Two things must happen to solve this case, Martin says. The police need to devote more effort and the community must do its part.

Shelley’s black low-cut cowboy boots, a brown leather jacket with a gold map stitched on the inside, and her keys were not with her when she was found.

Many people might remember the day Shelley disappeared as the day Wayne Gretzky scored a hat trick to eliminate the Toronto Maple Leafs to advance to the Stanley Cup final.

Anybody who knows or saw anything, even the smallest piece in the puzzle, could help solve the case. It could just as easily have been your daughter or your sister who had been killed. Do what you’d want others to do in that case.

The star marks the apartment where Shelley Connors lived. The red square marks the approximate location where her body was found.

River Road and Foxwood Terrace

J.L. Ilsley and Lions Rink

Behind Lions Rink

Fire Road

  • Paul Hart

    So let’s start the discussion. I am a good friend of a sibling. I was working in Liverpool and up until a month ago I never heard of or knew about this story. So her friends, Shelly, obviously had interactions with her friends that day and even after the horrible news of her death there was discussions of who what where. So let’s hear what was said even if it’s hear say or what you may think is nonsense and even from the person that did this. Let’s all put our two cents worth of what you may think is nothing. Let’s hear what you had and have to say.

  • Hugh Jorgan

    Well here are other reasons why the case was never solved that he left out:

    One: The police investigator when they found her was Cpl. Peter Astephen, who thought that a bunch of 17 and 19 year olds who he knew all had alibi’s and therefore were all innocent, would confess if he screamed at them long enough. To no one’s surprise none did, and the investigation lost momentum within 24 hours due to the focus on the younger innocent people rather than the 26 year old main suspect who allegedly didn’t have an alibi. By the time the main suspect was arrested again in August 1993, he called Anne Derrick and after he was released without charge, there hasn’t been an arrest since.

    Two: No one is afraid of the main suspect. In fact, after Martha confronted him and she was hit with the restraining order, he moved to Sackville away from Spryfield. He’s the one scared. And Shelley had about 10 cousins that could have pressured the guy into turning himself in, either by legal or illegal means, but none of them had the guts to do it. Goes to show that Martha had the courage all by herself to confront the guy, but 10+ cousins that all vowed revenge have just been talking for the last 22 years and doing nothing.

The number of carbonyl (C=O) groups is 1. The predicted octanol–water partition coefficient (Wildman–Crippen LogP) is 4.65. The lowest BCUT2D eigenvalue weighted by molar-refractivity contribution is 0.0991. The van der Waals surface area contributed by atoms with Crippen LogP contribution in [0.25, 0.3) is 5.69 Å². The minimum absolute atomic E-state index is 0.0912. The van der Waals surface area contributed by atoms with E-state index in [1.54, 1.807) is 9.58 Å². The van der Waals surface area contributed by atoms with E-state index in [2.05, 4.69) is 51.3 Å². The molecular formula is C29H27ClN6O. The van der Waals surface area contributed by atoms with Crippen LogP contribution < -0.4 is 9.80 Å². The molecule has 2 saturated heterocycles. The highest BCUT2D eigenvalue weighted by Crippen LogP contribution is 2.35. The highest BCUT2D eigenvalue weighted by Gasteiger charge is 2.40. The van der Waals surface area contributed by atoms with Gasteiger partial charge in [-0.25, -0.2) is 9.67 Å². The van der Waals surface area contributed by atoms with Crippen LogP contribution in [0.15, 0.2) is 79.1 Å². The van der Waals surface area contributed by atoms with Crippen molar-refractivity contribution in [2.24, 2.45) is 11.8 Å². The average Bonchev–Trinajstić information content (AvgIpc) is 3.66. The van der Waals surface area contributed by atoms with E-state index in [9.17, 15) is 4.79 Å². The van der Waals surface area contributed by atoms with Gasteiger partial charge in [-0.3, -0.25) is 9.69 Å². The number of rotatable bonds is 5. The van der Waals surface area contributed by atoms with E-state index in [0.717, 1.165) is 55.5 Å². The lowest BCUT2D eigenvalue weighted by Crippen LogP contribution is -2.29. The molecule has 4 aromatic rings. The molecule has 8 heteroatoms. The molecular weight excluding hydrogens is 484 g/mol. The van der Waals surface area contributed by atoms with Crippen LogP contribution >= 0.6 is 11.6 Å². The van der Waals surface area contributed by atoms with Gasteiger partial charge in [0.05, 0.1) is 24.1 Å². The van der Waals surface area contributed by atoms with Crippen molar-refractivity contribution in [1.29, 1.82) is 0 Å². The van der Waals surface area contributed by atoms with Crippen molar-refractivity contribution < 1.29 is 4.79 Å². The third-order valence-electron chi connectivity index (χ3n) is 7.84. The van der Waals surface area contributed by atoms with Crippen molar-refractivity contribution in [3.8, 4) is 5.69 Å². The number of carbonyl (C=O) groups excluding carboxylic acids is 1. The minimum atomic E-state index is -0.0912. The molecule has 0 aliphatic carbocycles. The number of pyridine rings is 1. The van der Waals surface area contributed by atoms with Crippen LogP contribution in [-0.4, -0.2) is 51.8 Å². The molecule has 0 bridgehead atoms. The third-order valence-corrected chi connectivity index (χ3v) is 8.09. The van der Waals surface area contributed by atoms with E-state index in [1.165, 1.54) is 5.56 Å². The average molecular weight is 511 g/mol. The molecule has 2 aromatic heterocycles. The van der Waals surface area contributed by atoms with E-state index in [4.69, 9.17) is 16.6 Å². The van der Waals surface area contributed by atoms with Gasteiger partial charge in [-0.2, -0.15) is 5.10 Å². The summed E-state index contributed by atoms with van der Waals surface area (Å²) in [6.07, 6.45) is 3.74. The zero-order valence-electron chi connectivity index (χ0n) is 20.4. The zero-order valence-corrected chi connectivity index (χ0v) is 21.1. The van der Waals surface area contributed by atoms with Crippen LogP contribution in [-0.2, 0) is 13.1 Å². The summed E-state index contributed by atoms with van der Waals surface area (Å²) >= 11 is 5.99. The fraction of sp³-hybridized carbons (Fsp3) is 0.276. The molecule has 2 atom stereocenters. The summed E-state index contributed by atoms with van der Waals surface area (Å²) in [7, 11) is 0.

Three: Shelley was engaged to be married. Her fiancée just mysteriously up and left a few weeks before she was killed to go back to Lebanon allegedly. Rumour had it they were still engaged when she was killed. Did the police ever track down this Fiancée that she had for questioning? Did he ever call to express his condolences? Does he even know she’s dead? THAT should have been a huge red flag for police, who did have his licence plate and his make and model of truck he drove to at least start to look for this guy.

    Here is the way to solve the case: Double the reward money from the province to $300,000 and offer the girlfriend of the main suspect immunity and protection. She might roll over on the guy because sooner or later if they break up, there is a good chance she might turn him in and that might explain why she is still with him. She CAN’T leave if she knows his secret or she could die as well. Judging by how badly she has aged in 22 years it might suggest she is holding on to a huge secret. Its the only way we will be sure it was the older neighbour they talked about.

  • Hugh Jorgan

    There were three comments yesterday. Where did they go?

  • Paul Hart

    Don’t think this is a good forum for discussions if previous comments can’t be read. You can’t solve anything if you can’t read postings. Hugh is having same issues. Good information already. Let’s get this solved. Don’t slow down the train.

  • Hugh, or whatever your real name is, I will get an answer for you as to why the comments were not posted. It might have to wait until Monday, but I will get an answer for you. If you have information that you’d like to share with me, feel free to e-mail me at We can arrange to talk or meet in person. Whatever you prefer.

  • Hugh Jorgan

    Like I said yesterday in my comment before it was deleted along with Paul’s comments: